Poundstretcher’s distribution centre in Leicestershire suffered a Covid-19 outbreak in which 32 workers tested positive.
The infections, all of which came to light between 5 and 13 July, represent roughly 10% of the workforce at the site.
All the workers at the DC in Kirby Muxloe were tested after a single case emerged, and the other infections came to light as a result, PHE confirmed. Those infected went into self-isolation and all are said to have recovered.
“Public Health England Midlands provided expert advice and support to the Poundstretcher distribution centre in Kirby Muxloe, Leicestershire, following 32 confirmed cases of Covid-19 among staff last month,” said a PHE spokeswoman.
The Grocer can also reveal Poundstretcher owner Aziz Tayub was this week questioned by police over an allegation he failed to self-isolate after returning from a trip to Dubai and instead went to work at the Kirby Muxloe facility, which is also Poundstretcher’s headquarters.
“At around 8.55pm on Tuesday (4 August) we received a report that a man was not adhering to Covid-19 government regulations,” said a Leicestershire Police spokeswoman.
“The incident was reported to have taken place at 9am the same day at a premises in Desford Lane, Kirby Muxloe.
“An officer contacted the man at his home address. He was given words of advice and encouraged to follow the recent government regulations regarding self-isolating.”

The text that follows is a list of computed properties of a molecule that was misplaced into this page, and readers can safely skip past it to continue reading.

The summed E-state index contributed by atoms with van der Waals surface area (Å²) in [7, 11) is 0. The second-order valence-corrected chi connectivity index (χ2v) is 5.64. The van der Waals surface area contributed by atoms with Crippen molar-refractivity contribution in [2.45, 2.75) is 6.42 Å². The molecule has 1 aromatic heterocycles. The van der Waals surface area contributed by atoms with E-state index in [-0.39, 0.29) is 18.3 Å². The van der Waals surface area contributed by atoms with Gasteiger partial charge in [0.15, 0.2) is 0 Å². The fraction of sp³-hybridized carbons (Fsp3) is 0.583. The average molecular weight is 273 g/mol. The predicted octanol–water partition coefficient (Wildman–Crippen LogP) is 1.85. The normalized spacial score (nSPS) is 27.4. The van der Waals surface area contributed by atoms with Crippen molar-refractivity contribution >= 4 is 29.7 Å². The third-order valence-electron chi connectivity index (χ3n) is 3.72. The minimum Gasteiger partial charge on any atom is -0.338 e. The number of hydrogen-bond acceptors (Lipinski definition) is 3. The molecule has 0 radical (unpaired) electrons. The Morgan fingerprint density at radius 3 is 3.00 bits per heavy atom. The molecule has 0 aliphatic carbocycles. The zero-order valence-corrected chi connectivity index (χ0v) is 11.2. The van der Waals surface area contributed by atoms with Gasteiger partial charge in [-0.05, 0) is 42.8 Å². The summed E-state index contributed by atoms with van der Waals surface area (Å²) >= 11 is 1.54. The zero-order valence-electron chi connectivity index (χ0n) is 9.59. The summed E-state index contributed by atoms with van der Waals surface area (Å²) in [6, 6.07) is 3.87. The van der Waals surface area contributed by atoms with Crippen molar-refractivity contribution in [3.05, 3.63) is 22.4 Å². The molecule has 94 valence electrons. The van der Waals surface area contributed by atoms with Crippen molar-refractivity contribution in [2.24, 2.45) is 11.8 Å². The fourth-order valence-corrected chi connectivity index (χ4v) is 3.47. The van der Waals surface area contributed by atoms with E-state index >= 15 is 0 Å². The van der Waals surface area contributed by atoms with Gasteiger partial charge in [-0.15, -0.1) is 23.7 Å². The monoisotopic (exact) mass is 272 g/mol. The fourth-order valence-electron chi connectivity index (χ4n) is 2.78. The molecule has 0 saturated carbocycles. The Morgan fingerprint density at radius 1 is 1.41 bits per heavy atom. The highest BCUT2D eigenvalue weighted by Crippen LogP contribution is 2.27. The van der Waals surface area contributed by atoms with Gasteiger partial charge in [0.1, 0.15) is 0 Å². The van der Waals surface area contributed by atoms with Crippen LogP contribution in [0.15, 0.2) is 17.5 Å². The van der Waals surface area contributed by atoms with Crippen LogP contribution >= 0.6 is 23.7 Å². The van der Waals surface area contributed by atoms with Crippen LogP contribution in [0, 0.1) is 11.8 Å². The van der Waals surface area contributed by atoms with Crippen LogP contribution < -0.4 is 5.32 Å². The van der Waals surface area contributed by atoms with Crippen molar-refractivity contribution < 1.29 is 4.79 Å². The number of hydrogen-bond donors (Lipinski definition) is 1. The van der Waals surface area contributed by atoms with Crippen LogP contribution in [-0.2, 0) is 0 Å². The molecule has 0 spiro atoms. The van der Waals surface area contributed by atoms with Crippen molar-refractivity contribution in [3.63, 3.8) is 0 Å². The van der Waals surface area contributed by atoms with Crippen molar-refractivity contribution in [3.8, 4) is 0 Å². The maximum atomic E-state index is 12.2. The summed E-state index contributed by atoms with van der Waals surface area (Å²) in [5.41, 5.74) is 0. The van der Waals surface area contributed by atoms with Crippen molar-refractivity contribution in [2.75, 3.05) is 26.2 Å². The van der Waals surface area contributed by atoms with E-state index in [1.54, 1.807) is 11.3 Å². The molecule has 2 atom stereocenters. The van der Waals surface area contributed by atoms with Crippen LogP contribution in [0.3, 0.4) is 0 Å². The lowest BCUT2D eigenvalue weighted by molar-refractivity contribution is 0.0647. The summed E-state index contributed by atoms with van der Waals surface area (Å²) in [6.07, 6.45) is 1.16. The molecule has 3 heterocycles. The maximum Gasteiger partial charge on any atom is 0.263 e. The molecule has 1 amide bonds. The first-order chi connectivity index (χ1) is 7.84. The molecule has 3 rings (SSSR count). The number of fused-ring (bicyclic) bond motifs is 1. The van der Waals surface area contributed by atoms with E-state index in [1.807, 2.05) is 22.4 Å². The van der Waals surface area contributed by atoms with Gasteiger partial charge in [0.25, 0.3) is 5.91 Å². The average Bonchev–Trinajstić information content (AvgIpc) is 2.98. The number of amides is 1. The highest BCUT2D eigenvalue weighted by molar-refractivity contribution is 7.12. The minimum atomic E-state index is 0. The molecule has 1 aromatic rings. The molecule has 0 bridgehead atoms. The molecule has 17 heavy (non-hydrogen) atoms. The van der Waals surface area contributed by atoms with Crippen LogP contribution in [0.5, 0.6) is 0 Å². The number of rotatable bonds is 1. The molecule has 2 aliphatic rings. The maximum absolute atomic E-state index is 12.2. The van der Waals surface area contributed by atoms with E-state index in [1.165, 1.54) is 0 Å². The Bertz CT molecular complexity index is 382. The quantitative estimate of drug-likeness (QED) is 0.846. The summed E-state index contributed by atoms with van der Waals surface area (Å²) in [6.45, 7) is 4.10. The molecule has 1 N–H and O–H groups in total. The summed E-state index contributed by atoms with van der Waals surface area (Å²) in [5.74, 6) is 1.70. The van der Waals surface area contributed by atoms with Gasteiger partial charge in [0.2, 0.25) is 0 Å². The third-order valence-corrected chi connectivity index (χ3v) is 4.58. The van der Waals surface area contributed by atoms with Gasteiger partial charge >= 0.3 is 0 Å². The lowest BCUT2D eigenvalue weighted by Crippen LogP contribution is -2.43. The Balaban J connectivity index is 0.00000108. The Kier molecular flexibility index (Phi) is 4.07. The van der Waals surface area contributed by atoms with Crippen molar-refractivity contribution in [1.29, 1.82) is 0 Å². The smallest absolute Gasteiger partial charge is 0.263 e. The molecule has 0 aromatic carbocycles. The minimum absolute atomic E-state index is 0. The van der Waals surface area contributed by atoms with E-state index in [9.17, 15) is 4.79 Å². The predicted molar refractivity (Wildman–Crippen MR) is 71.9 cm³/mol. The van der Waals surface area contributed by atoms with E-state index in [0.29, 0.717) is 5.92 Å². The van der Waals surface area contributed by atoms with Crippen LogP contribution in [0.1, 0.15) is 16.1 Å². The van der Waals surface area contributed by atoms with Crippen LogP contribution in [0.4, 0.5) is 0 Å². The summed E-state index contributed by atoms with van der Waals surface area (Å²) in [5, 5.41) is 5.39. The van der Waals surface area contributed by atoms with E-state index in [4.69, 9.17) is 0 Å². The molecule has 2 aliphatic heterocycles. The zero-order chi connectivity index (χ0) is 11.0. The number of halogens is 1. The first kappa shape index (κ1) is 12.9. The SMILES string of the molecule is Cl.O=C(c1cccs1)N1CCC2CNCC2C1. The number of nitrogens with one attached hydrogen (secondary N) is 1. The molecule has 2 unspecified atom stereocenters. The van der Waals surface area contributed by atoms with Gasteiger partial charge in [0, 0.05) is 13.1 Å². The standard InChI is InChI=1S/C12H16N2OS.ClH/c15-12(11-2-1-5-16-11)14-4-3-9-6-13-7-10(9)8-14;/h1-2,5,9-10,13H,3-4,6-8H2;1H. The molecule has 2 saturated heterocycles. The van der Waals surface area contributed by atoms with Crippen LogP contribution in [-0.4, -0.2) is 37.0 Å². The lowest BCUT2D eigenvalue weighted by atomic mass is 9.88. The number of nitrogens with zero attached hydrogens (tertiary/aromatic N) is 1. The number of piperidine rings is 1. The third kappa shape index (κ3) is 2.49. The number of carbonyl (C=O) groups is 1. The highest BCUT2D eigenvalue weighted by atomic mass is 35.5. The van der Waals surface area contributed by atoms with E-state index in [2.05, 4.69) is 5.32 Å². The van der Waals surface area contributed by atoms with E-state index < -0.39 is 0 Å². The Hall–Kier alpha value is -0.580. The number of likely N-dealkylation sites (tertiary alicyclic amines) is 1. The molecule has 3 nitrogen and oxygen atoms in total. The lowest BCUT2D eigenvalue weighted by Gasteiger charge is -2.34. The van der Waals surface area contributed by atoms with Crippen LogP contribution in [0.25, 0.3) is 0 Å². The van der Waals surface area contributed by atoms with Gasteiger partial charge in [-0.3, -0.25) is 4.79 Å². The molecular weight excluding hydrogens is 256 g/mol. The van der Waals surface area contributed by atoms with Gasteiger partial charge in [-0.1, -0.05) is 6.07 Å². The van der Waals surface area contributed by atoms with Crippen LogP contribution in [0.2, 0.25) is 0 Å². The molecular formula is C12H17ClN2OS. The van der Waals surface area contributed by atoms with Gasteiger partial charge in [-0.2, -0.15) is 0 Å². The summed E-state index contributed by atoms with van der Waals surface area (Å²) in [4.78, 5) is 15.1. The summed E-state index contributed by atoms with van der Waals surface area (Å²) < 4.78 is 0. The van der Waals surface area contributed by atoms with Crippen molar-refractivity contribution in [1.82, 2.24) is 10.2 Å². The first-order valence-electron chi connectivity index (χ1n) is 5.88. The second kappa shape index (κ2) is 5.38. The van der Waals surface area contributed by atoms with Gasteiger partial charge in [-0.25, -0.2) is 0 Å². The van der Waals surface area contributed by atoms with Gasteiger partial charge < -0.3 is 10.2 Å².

Poundstretcher did not provide a comment on police speaking to Tayub. A spokeswoman said of the outbreak: ”A large number of our workforce live in the postcode areas subjected to the government prolonged lockdown measures.
“We worked very closely with Public Health England and immediately arranged for onsite testing of over 330 of our employees and agency workers.
”We already had in place robust safety control measures detailed within our risk assessment including social distancing, hygiene, disinfectant points, provision of personal protective equipment, face masks, and shields, staff training and instruction, daily temperature checks, and management supervision.
”DHU Health Care carried out the testing on behalf of PHE and were very complimentary regarding the safety measures in place, and the help, support and co-operation given by the company. The company fully supported the track and trace system put in place. Full co-operation was also given to the local council who also confirmed they were satisfied with the safety measures in place.”
She added there had been no new cases since 13 July.
The cases at the DC follow a string of Covid outbreaks at food factories, including hundreds of infections at 2 Sisters’ Llangefni poultry plant in Anglesey.
Poundstretcher has faced criticism over Covid safety provisions in stores, which remained open in lockdown. Rather than providing checkout screens, the company issued branches with instructions for making their own using old gondola end header boards. In April the company responded, saying stores had handwash, sinks with hot water and soap, gloves and face shields, while hand sanitiser was also being distributed.
The business is in the midst of implementing a CVA rescue plan in which around half its 450-store estate is at risk. Under the terms of the CVA, the fate of 253 stores is dependent on their performance and landlord co-operation in the coming weeks.
The Grocer revealed earlier this month 10 of 23 area managers had been made redundant, along with some buyers and loss prevention staff. One of four regional managers has also gone.